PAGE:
There’s been a lot of talk lately about online influence and how to measure it. This is always the case, but most recently the focus has been on Twitter and who is most influential on Twitter and why, which seems particularly absurd to me, since I don’t see how anybody could build Twitter as their exclusive platform anyway, even if we had an accurate tool to measure influence there. Anil Dash wrote another good post about the fact that follower counts are horseshit because of the “who to follow” function and suggested users when you sign up. Also, the new(ish) tool for measuring influence on Twitter, Klout, is attempting to gain ground by doing things like making deals with the Palms casino in Vegas and Virgin Airlines to give special VIP treatment according to Klout score, and rather than interpreting this for what it is — a marketing maneuver paid for by Klout (the Klout party at Blog World Expo was hosted at the Palms, and I’m guessing this was not a coincidence) — some bloggers are using this as evidence of Klout being the same thing as clout. Anyway, this whole thing got me thinking about influence and how it manifests itself, and how it could be measured, if it could be measured. Below are some disorganized thoughts on the topic.
1. My Klout score Is 31, and it was 28 before I registered on the Klout website.
A Klout score of 28 gives me the Klout authority, roughly, of your neighbor’s Persian cat. Maybe a little less Klout than your neighbor’s Persian cat, if your neighbor’s Persian cat happens to be featured on Icanhascheezeburger.com a lot. So, basically, I don’t have any Klout, but I was able to increase my score by 9% just by signing up with them, thank goodness. I wonder how they measure influence — other than buying into the idea of Klout, of course. Let’s see: retweets, and @replies, “amplification of message” and “engagement with influencers.” Hmmm. Well, that would be a tough one, huh? When you are somebody who tweets things that are, say, like this, in reaction to the behavior of one of the “influencers” in question:
You don’t tend to get a whole lot of “engagement” with the “influencers.” You also don’t get a lot of retweets, because people are too afraid to retweet that. But what you do get is a bunch of DMs going on behind the scenes, both to you and to other people. Does that count as influence? I don’t know. Because I have a Klout score of 28. So if I need to get a reservation at The Palms, I’m calling up this @800dailygiveaways woman and seeing if she can get me that suite with the basketball court.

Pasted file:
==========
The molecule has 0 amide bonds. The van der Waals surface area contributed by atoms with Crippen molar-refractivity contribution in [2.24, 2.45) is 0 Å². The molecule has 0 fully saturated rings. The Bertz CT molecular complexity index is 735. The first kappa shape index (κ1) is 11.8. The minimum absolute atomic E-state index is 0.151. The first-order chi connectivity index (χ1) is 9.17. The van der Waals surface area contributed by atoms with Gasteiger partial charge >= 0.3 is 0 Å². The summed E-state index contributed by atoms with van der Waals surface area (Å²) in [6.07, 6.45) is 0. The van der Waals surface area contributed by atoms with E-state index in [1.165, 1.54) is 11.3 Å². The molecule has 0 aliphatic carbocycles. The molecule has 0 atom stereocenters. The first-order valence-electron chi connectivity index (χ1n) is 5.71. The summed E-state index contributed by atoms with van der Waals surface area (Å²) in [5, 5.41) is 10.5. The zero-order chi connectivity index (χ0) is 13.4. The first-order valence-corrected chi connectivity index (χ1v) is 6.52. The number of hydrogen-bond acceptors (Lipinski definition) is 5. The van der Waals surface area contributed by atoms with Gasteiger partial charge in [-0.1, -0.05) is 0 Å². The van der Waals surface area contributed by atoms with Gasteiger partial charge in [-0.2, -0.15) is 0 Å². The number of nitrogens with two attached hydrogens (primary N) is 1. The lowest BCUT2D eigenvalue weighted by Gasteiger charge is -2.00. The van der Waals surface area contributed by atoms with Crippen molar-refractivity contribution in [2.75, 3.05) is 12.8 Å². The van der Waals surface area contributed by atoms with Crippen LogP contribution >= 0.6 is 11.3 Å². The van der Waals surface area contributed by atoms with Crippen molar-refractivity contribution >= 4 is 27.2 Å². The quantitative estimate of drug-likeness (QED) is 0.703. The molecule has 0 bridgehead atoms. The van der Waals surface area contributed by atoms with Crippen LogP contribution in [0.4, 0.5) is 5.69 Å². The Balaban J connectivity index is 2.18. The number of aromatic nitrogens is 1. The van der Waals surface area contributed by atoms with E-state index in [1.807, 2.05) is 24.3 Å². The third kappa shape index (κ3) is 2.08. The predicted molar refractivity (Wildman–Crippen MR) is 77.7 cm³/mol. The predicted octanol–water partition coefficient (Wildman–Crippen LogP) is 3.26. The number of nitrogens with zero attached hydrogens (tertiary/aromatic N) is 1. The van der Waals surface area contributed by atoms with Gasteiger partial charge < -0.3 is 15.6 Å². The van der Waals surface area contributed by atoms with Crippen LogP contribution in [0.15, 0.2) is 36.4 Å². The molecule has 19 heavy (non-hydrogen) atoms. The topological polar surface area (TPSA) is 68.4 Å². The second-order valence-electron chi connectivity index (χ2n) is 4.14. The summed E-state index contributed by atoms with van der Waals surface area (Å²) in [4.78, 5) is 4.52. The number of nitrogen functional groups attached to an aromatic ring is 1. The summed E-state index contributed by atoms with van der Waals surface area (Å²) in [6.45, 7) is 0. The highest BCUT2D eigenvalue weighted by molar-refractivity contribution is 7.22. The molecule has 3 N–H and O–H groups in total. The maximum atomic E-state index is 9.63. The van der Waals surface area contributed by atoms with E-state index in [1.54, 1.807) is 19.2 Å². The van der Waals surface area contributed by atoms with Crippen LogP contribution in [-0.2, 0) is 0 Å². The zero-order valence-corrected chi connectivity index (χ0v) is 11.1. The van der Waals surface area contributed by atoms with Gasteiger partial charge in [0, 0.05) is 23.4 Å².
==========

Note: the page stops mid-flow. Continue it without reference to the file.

2. The most influential statements are tough to retweet.
Not all retweets are created equal. It’s easy to retweet things that are shallow, just like it’s easy to comment on a post that is about something mundane or that directly asks for practical advice. If you tweet something thought-provoking or controversial, you are less likely to get a retweet or an @-reply because it’s more difficult to respond to those kinds of tweets, particularly on Twitter. There are only a handful of users who will respond to you on those things, and they will make up your core group. This does not mean you are not influencing people with those tweets. It also doesn’t mean that all of those retweets about “awesome, inspiring posts” denote influence whatsoever. The only thing they often denote is some effort to kiss ass or repay a previous retweet on the part of one user to another. It’s easy to retweet a post about zombies or bacon, but that doesn’t mean the person who originally tweeted it is influential.
3. Several of the people on the Klout list of mommybloggers are people I had to unfollow because of Twitter party spam.
This isn’t meant as a slam on the actual users themselves, because as far as I know they are great people. However, I question a means of measuring influence that marks several people as “influential” that I personally unfollowed *only* because the volume of sponsored tweets/Twitter party hashtag spam was so high that I couldn’t stand it anymore. They are being retweeted and engaged with because *they are paying people to do it*.
4. All lists are arbitrary, but this one annoys me because it pretends to be scientific.
Whenever there is a list released in the mommyblogosphere, there’s a problem. There are hurt feelings, people don’t understand why the same people are included, or why one person was left off. This one is uniquely annoying in that it uses some kind of algorithm that makes it seem as though it should be credible, but in reality it’s just as flawed as the others. Influence manifests itself in a variety of ways, some more public than others. Some people are influential in a very public way. People can see how influential somebody like Oprah is in, say, female populations, because there isn’t a lot of shame in saying you like Oprah. But what if you were to try to track Oprah’s influence in a male population? You’d still get an idea that she’s influential, but it wouldn’t be an accurate portrait of how influential she is, because there are huge sections of the male population who are simply not going to cop to being Oprah fans.
5. Best of lists and tools to measure influence in social media are just traffic grabs and/or tools for lazy brands and marketers.
At best, the “best of” mommyblogger lists lead to a huge rush of traffic for Babble (and all of the other websites that publish them on a semi-regular basis). At worst, they are a means of giving marketers an easy and inaccurate way of figuring out who these supposedly powerful mommybloggers are that they should be targeting for their pitches. So all of those awful PR pitches that people like to complain about, in effect, can be traced back to these kinds of lists. It’s annoying. Everything about it is annoying. Stop giving these people credibility by acting as if the process is legitimate.
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